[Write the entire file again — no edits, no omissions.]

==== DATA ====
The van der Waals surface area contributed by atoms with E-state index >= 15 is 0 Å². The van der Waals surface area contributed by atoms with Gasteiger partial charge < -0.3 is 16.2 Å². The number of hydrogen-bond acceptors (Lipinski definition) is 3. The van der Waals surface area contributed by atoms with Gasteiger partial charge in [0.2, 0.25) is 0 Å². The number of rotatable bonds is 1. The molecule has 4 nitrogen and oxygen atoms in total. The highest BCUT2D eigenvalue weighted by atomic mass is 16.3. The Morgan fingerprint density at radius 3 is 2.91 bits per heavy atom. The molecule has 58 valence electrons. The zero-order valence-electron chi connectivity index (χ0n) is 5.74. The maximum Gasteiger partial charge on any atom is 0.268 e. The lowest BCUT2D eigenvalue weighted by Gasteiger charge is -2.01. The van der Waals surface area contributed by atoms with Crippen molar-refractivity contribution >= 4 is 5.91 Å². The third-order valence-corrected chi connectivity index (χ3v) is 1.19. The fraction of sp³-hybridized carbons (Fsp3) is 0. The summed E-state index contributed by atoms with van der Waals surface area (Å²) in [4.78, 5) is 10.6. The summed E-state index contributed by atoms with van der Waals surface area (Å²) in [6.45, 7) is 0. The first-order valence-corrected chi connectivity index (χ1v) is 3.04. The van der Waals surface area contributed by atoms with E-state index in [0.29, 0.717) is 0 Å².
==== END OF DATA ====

The van der Waals surface area contributed by atoms with E-state index >= 15 is 0 Å². The van der Waals surface area contributed by atoms with Gasteiger partial charge < -0.3 is 16.2 Å². The number of hydrogen-bond acceptors (Lipinski definition) is 3. The van der Waals surface area contributed by atoms with Gasteiger partial charge in [0.2, 0.25) is 0 Å². The number of rotatable bonds is 1. The molecule has 4 nitrogen and oxygen atoms in total. The highest BCUT2D eigenvalue weighted by atomic mass is 16.3. The Morgan fingerprint density at radius 3 is 2.91 bits per heavy atom. The molecule has 58 valence electrons. The zero-order valence-electron chi connectivity index (χ0n) is 5.74. The maximum Gasteiger partial charge on any atom is 0.268 e. The lowest BCUT2D eigenvalue weighted by Gasteiger charge is -2.01. The van der Waals surface area contributed by atoms with Crippen molar-refractivity contribution >= 4 is 5.91 Å². The third-order valence-corrected chi connectivity index (χ3v) is 1.19. The fraction of sp³-hybridized carbons (Fsp3) is 0. The summed E-state index contributed by atoms with van der Waals surface area (Å²) in [4.78, 5) is 10.6. The summed E-state index contributed by atoms with van der Waals surface area (Å²) in [6.45, 7) is 0. The first-order valence-corrected chi connectivity index (χ1v) is 3.04. The van der Waals surface area contributed by atoms with E-state index in [0.29, 0.717) is 0 Å².